What PALTC Practices Need to Know About The Impact of the Medicare Fee Schedule for 2021
After much anticipation, CMS has released the Medicare Physician Fee Schedule for 2021. While the new fee schedule brings extra support to office-based physician practices, this is not the case for other providers, including PALTC practices and providers.
The finalized fee schedule surprises many post-acute and long-term physicians and nurse practitioners as it reduces key support to those who care for the most vulnerable population in nursing facilities.
Conversion Factor Reduction
This year’s fee schedule does show a decrease in the conversion factor by $3.68, a 10.2% cut in payments for evaluation and management (E&M) services performed in skilled nursing, long term care and assisted living facilities, when compared to this year’s rates. This is the first decrease in conversion factor in 5 years, and, given its timing, has sounded some alarms for PALTC practices, nursing facility practitioners and post-acute physician advocacy groups.
This change, effective Jan 1, 2021, will impact upwards of 17,000 clinicians who practice in nursing homes alone, and more than 50,000 visits in nursing home billed to Medicare. In light of an already worsening pandemic, this cut will likely force many PALTC practices to make “hard choices” and take away from their ongoing efforts to support and provide quality, accessible care despite increased risks.
The Society for Post-Acute and Long Term Care Medicine (AMDA) has expressed its opposition to this decrease in conversion factor, deeming it “unconscionable” in a very critical time. Society Executive Director Christopher E. Laxton, CAE commented on this new fee schedule, “It is inexplicable, in light of the surging COVID-19 crisis, that CMS has chosen to impose this drastic cut on the very clinicians who, at great risk to themselves and their families, have been battling this deadly virus at ground zero for the past 9 months.”
“Far from offering support and encouragement to our dedicated practitioners, this instead delivers a wound that may very well prove to be unsustainable—with tragic consequences for our nation’s nursing home residents and their families,” he added.
Evaluation and Management Codes for Nursing Facilities
Payment reductions to evaluation and management codes used by physicians and practitioners in post-acute settings result from a recent assessment by CMS regarding nursing facility visits. In the fee schedule, CMS asserted that the rule “did not propose to treat and revalue nursing facility visits, domiciliary visits and home visits as analogous to office/outpatient E/M visits.” The Society for Post-Acute and Long Term Medicine disagrees with this assessment.
This, along with the budget neutrality requirement and the significant increase in E/M codes, resulted in a decrease in payments to nursing facility practitioners. As a result, evaluation and management services codes used in the office practice environment have seen a marked increase in payment while the codes designated for use in skilled nursing evaluation and management services have been decreased.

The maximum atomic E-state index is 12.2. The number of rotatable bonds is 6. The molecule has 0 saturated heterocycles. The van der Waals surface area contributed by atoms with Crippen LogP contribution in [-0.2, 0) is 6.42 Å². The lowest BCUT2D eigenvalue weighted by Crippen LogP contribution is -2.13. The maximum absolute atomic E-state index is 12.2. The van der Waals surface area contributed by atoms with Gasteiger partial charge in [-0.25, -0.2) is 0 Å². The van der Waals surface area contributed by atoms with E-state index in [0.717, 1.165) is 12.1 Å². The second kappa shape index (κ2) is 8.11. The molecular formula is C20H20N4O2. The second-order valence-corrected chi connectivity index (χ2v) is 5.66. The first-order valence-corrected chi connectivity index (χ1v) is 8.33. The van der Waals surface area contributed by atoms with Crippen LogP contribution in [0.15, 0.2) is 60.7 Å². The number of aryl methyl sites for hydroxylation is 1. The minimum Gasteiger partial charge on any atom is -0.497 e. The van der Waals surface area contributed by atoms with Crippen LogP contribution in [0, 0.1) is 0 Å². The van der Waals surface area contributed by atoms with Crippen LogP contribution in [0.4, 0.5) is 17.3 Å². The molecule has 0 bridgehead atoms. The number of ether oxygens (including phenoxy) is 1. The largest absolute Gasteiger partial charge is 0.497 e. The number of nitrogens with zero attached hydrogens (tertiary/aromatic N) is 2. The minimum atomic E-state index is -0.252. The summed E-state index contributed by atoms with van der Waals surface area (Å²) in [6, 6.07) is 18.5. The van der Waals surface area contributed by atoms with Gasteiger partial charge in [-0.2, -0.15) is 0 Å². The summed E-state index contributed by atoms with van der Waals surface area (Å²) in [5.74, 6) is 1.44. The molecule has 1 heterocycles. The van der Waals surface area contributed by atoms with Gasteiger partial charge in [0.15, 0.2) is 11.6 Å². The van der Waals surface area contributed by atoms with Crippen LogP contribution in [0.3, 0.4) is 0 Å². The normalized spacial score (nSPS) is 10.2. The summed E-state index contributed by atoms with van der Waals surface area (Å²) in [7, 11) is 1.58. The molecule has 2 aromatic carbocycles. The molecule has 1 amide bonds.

Telehealth and virtual services
CMS has finalized in the 2021 physician fee schedule nearly 60 new telehealth services to be covered after the COVID-19 health emergency ends. This is expected to provide for greater access to virtual services, which is crucial to providing care for some of the most vulnerable populations. The Domiciliary codes (CPTs 99336-99337) and Nursing facilities discharge day management codes (CPTs 99315-99316 have been added to this list.
Additionally, CMS created a new code for audio-only telephone services based on support from industry stakeholders who have leveraged telephonic care during the pandemic. The code accounts for 11 to 20 minutes of medical discussion to determine the necessity of an in-person visit and can be used throughout the calendar year in which the public health emergency ends.
CMS has also added a revision to the frequency requirements for subsequent nursing care services provided via telehealth services in the nursing home. Specifically, the final fee schedule altered the frequency limitation of telehealth visits from once in 30 days to once every 14 days.
Compared to the previous frequency limitation of one every 30 days, this new rule will serve to better manage patient care for those that are most susceptible to exposure to COVID-19. During the public health emergency (PHE), the frequency restrictions have been eliminated; however, they will return when the PHE is lifted. For post-acute long-term care practices, now is the time to begin designing practice workflows and leveraging technology to make the most out of these changes.
What to do next?
Overall, PALTC practices and physicians in post-acute long-term care can experience potentially as much as a 10% reduction to Medicare revenue in 2021. This has brought on grave concerns among the PALTC communities, and understandably a pressing matter coming into 2021. The Society for Post-Acute and Long Term Care Medicine (AMDA) and other advocacy groups have lobbied for Congress to reconsider pay decreases this year and to reevaluate statutory rules of budget neutrality. Meanwhile, PALTC practices can adopt strategic and operational changes to quickly adapt to this new rule and cover any potential revenue gap.
We can help your practice tailor measures to mitigate the negative impact of this new fee schedule and final rule changes. We are anxious to connect with you to start an assessment of your practice today.
Stay tuned for more updates regarding this topic.